Physics students at the University of Leicester designed a concept for fully operational deflector shields, but there's one problem: they'd blind whoever they protect.
Those fancy light shields they use in Star Wars to protect themselves against laser attacks aren't necessarily the stuff of science fiction after all. According to three fourth-year physics students at the University of Leicester, not only is the technology scientifically feasible, the science behind the principle is already in use today.
The Star Wars deflector shields are a sort of force field that surrounds an object, such as a fighter craft, Death Star, or a ground base, and deflects laser blasts — the primary munition used in the Star Wars universe. The students worked from the assumption that surrounding an object with a field of super-hot plasma, held in place by an electromagnetic field, would work in the same way. The denser the plasma, the higher the frequency of electromagnetic radiation (the laser blasts) would be deflected.
And something similar already exists — in the form of the Earth's own ionosphere. "The Earth's atmosphere is made up of several distinct layers, one of which is the ionosphere. The ionosphere is a plasma, and extends from roughly 50km above the surface of the Earth to the edge of space," student Alexander Toohie explained. "Just like the plasma described in our paper, it reflects certain frequencies of electromagnetic radiation, in this case radio frequencies. Radio communications and RADAR can be beamed upwards toward the sky where it will be reflected back down toward the Earth. This method can be used to send communications over the horizon where radio transmissions would not normally be capable of reaching, much like using a mirror to look around a corner."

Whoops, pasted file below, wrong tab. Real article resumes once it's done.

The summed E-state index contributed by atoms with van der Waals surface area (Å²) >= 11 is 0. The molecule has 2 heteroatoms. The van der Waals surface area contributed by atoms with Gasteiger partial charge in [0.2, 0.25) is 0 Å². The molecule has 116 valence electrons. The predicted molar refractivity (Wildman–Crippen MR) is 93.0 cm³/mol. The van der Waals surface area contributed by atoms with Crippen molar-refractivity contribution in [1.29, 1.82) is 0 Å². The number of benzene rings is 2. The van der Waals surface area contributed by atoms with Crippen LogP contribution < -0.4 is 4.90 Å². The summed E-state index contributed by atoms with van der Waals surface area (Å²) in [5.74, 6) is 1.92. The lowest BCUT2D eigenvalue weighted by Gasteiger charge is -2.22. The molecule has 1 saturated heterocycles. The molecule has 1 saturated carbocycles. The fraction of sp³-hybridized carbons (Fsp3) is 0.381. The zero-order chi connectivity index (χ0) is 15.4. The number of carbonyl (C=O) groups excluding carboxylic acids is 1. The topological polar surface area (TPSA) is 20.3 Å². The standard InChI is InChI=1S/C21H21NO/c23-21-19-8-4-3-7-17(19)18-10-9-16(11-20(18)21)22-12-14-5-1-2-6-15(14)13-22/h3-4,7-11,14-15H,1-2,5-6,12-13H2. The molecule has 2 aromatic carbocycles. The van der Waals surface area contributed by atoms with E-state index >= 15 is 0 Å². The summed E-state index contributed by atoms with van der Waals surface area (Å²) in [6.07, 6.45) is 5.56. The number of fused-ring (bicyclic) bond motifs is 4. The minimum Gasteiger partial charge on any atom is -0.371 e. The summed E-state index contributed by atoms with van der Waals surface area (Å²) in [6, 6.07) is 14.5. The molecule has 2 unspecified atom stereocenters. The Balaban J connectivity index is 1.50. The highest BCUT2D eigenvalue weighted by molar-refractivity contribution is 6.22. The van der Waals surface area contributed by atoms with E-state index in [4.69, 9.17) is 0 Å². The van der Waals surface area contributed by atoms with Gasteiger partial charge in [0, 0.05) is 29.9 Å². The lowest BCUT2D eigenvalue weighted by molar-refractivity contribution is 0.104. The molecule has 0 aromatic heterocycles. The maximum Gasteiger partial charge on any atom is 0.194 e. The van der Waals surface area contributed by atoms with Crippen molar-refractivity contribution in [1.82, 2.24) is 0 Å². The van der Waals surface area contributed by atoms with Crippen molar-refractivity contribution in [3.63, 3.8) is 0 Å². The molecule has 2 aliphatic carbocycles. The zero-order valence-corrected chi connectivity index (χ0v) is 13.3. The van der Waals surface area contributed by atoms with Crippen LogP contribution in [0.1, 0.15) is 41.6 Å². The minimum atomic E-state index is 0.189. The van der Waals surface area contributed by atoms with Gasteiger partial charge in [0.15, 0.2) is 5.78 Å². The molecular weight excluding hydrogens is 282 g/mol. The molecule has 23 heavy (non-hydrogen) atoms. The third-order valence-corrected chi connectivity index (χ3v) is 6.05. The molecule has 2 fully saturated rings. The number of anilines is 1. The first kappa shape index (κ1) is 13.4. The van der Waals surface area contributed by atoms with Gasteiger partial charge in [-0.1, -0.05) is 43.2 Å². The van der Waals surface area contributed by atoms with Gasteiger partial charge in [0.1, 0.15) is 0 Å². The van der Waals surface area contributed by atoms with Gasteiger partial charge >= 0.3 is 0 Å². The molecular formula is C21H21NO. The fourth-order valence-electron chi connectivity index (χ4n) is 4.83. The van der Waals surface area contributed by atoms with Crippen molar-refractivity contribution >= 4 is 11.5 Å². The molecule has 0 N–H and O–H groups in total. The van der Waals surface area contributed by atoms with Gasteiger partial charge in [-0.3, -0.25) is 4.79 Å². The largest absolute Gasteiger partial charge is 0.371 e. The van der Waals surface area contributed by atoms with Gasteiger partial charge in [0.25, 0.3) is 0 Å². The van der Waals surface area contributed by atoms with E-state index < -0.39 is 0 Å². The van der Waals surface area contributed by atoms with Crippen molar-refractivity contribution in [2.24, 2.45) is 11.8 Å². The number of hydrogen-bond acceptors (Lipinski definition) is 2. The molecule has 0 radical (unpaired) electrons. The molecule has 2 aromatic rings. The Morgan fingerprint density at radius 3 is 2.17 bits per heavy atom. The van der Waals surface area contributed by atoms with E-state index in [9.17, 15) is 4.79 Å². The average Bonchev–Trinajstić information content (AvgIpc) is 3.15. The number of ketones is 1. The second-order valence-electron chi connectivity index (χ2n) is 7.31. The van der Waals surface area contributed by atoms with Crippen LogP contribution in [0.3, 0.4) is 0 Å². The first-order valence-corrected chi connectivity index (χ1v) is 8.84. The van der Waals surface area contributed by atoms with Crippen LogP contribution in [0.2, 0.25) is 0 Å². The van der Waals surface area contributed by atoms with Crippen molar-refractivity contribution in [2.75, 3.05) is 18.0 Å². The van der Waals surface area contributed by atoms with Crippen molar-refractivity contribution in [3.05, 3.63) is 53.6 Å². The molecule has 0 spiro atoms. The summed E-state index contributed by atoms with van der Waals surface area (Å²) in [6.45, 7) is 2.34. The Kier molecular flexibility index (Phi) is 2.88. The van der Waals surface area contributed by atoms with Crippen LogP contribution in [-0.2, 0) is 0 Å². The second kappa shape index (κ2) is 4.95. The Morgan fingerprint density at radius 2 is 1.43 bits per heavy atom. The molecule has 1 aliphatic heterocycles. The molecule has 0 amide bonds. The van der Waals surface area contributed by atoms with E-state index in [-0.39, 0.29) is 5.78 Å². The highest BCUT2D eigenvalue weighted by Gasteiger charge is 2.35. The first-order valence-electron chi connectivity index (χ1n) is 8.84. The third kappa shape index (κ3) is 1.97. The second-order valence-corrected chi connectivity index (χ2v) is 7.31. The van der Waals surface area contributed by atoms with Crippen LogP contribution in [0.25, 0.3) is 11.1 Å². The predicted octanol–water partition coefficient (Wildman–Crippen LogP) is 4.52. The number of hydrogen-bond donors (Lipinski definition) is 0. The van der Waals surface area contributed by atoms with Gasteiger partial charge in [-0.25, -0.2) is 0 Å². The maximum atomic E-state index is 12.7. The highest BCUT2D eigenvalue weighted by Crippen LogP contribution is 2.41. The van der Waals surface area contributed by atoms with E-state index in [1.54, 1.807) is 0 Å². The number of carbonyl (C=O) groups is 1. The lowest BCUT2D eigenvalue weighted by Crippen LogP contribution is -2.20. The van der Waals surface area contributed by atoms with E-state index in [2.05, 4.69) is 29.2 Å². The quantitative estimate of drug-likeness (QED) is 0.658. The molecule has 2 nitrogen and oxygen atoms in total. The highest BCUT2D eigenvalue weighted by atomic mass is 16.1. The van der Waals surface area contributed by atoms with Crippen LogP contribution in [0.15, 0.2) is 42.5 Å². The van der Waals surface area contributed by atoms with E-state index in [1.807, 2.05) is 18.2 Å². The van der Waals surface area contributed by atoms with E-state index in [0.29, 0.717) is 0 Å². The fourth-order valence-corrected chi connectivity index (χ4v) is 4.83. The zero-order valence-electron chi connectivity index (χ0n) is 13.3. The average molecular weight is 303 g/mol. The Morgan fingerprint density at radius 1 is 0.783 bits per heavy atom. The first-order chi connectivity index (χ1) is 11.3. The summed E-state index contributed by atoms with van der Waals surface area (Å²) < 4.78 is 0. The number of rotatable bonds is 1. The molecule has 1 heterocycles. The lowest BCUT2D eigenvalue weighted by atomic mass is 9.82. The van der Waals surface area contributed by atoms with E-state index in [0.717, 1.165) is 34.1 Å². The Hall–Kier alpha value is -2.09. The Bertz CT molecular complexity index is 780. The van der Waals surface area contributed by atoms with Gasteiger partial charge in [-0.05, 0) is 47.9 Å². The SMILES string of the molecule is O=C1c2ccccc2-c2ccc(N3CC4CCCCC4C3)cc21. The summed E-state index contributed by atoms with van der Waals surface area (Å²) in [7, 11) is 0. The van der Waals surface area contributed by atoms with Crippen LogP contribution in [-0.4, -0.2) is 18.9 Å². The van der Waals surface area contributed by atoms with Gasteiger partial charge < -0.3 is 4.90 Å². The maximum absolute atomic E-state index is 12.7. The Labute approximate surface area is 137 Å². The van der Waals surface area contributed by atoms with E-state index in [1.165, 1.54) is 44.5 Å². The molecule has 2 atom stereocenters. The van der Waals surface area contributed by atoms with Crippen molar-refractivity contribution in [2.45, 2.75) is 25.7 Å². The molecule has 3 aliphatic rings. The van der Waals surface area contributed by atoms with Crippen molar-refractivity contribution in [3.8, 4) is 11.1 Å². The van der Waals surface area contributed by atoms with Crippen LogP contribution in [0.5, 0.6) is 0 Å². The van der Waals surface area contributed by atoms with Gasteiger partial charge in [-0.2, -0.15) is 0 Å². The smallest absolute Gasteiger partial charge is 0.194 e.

There are a few problems, though. The first is that the magnetic field would have to be pretty strong to hold the plasma in place — requiring a larger generator than could fit on, say, an X-Wing. The other is that the shield deflects electromagnetic radiation — which includes, well, light. This would leave whoever was inside the shield unable to see anything outside.
However, all is not lost: the students proposed a more practical application for the technology. "Another possible application of this principle may be for trapping radiation inside a shell of plasma rather than excluding it," Toohie said. "This may be useful for applications that require incredibly high temperature environments, such as experimental fusion reactors."
The full paper can be read for free online in the Journal of Physics Special Topics.